Employees’ rights and safety protections are so important that employees can’t give them up even if they want to. But based on a recent case, those dynamics may change when the employee is on the way out and no longer needs the protection.
A Saskatoon convalescent home fires a nurse nearing the end of her 6-month probationary employment for lack of suitability. A month later, she inks a deal waiving all legal claims against the home in exchange for a severance payment of one month’s salary. But a month after that, she files an OHS complaint against the home contending she was fired in reprisal for raising a safety issue, namely workplace bullying. The nurse argues that the release doesn’t cover OHS claims; the home insists that it covers all claims related to the nurse’s termination.
YOU MAKE THE CALL
Does the Severance Release Bar the Nurse from Asserting an OHS Reprisal Claim?
|Exhibit A: The Release
I hereby release the home “from any and all actions, causes of actions, claims and demands of every nature or kind arising out of, or in any way related to, or connected with my employment or termination thereof with the [home], including, but not limited to, any claims for notice of termination, pay in lieu of such notice, bonuses, overtime pay, benefits or benefit coverage or any other compensation or benefit whatsoever.”
A release is enforceable under 3 conditions:
|1||Employee must receive consideration, i.e., something of value for giving release||YES||The severance payment the nurse received was adequate consideration|
|2||The release must be clearly written||YES||While it didn’t specify OHS claims, the release language covered “all” claims relating to the nurse’s employment and termination|
|3||The employee understands the release and signs it voluntarily||YES||There was no argument that the nurse didn’t understand or was coerced into signing the release|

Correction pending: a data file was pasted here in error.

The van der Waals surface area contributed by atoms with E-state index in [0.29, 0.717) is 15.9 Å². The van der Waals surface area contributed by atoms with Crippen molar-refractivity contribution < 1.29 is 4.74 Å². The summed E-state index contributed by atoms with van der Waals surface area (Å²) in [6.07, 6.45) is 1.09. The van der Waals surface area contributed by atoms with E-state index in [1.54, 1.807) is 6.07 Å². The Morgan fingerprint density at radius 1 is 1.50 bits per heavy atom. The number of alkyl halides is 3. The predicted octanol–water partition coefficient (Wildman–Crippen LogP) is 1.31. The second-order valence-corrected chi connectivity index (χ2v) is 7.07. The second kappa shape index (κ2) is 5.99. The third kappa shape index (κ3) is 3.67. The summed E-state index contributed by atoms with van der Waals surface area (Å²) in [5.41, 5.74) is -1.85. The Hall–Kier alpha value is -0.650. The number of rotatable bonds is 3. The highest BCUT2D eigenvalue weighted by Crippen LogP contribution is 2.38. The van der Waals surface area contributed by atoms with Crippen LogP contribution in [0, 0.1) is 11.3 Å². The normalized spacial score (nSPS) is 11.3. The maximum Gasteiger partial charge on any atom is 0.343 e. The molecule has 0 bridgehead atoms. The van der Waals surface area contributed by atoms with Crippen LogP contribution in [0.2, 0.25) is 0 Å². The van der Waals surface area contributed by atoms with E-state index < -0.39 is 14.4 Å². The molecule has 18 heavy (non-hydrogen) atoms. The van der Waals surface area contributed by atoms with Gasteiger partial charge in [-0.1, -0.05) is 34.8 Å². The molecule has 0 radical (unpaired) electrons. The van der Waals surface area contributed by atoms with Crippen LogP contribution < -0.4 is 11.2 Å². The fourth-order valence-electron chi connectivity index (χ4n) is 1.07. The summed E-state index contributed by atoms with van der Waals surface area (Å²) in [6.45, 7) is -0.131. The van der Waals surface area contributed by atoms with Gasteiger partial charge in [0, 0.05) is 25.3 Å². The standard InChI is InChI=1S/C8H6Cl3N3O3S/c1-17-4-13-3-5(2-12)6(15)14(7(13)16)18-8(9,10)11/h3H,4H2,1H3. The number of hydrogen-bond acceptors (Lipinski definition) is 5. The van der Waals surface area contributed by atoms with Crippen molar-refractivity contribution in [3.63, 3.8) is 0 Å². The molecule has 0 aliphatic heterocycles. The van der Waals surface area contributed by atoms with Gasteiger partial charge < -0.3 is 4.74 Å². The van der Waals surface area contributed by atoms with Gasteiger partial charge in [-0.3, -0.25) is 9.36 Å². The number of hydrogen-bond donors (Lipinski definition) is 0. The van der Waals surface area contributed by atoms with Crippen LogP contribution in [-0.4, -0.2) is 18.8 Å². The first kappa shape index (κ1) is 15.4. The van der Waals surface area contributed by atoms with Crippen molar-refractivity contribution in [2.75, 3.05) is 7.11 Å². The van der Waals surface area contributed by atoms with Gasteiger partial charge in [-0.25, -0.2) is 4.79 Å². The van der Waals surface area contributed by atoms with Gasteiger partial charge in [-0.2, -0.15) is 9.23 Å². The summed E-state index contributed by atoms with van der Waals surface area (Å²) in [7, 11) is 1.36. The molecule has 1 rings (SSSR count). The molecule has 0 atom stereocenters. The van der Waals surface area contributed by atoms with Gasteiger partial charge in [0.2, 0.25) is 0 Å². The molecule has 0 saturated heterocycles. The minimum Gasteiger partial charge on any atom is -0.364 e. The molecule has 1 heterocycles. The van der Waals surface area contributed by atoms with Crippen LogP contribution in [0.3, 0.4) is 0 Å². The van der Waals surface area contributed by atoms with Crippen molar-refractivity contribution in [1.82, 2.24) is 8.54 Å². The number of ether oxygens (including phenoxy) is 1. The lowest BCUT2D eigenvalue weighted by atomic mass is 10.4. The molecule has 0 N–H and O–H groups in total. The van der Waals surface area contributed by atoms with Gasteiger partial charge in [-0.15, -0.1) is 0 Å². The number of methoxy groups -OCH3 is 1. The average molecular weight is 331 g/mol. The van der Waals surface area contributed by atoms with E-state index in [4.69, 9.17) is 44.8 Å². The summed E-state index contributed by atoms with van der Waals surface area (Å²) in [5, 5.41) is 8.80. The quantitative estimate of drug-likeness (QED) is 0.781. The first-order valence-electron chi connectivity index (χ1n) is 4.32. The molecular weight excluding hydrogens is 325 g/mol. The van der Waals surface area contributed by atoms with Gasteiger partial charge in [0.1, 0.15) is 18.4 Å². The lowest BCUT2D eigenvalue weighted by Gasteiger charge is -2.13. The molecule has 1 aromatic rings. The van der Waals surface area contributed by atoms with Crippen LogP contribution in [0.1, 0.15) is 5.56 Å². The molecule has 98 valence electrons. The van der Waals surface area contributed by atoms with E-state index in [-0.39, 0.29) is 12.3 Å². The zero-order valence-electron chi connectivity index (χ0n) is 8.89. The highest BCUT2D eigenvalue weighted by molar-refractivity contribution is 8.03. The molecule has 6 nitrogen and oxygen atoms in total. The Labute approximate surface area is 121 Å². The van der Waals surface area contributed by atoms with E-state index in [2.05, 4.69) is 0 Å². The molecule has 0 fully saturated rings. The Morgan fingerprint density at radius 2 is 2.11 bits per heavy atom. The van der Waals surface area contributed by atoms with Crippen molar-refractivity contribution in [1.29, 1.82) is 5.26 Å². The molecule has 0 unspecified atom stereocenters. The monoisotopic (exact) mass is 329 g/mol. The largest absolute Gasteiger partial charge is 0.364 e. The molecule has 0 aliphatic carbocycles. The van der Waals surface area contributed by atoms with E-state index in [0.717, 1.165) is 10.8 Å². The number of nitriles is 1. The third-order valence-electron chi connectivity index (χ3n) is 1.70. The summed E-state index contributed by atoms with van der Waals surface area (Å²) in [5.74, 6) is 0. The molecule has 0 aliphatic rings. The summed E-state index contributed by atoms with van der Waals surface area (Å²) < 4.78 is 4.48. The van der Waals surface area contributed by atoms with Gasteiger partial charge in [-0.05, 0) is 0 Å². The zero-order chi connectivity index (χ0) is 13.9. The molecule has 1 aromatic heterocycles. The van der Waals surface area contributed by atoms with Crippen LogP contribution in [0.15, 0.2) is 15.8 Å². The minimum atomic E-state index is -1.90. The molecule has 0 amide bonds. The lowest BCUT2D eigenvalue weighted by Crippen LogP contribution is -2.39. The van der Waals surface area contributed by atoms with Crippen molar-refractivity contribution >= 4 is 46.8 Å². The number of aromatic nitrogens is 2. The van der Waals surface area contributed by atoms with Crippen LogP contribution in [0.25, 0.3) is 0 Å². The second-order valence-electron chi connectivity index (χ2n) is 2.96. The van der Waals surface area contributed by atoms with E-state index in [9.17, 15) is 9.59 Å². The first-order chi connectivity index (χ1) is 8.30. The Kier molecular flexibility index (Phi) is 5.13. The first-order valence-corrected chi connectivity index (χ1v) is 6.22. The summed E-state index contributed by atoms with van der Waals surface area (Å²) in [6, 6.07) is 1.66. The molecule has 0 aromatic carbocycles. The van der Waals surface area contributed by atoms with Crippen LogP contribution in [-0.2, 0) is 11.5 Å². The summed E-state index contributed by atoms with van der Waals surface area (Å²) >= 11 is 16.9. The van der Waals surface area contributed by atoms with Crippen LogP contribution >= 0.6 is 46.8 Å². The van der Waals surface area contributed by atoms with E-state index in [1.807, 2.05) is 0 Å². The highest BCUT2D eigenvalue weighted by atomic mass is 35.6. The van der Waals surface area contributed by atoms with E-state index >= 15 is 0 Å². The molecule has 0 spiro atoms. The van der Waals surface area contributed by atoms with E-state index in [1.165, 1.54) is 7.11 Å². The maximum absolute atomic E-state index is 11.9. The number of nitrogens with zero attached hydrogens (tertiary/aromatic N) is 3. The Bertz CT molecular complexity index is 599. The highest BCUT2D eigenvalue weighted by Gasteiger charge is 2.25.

The finding that the release met all 3 conditions would have ended most release cases. But this wasn’t a normal release case. The twist: The claim the nurse wanted to assert was a safety right under the OHS law.
THE OHS LAW
As in every other part of Canada, the OHS Act in Saskatchewan bans “discrimination,” i.e., retaliation or reprisals against employees for asserting their safety rights under the Act—in this case, asking the home to meet its OHS duty to protect employees from workplace bullying. The Act also gives employees the right to complain to a government safety officer if they think they’ve been a victim of discrimination/reprisal.
THE KEY QUESTION
Are employees even allowed to waive their discrimination protections and other safety rights under the OHS?
The Sask. Court of Appeal ruled that the nurse could waive her OHS protections in this case.
Employees can’t waive or contract out of OHS or other statutory rights designed to protect them if it would put them in danger or defeat the point of the law. So if on her first day on the job the nurse had signed an agreement releasing the home from its OHS obligations to protect her against bullying in exchange for a month’s salary, the agreement would have been unenforceable. But that’s not what happened. The nurse in this case signed the waiver after her employment ended and her safety was no longer at risk. At that point, her bargaining chip wasn’t a vital workplace safety protection but the right to sue her employer for not providing it to her after the fact. And that was a personal right that an employee did have the right to waive, the Court reasoned.
[Wieler v Saskatoon Convalescent Home, 2017 SKCA 90 (CanLII), Oct. 20, 2017]
You can’t and should never attempt to ask your employees to voluntarily give up their OHS protections, even if you provide them compensation or valuable consideration in exchange. Such agreements are not only enforceable but cast suspicion on the integrity of your OHS program and your organization’s commitment to OHS compliance and workplace health and safety.
However, the Wieler case suggests that it is permissible to include reprisal and other claims for failing to provide OHS protection during employment to the list of claims an employee agrees to release as part of a severance package.
Caveat: The question of individual waiver of OHS protections is a novel one that hasn’t been addressed in most other jurisdictions. Thus while it may have an influence in those other jurisdictions, the Wieler ruling is binding law only in Saskatchewan.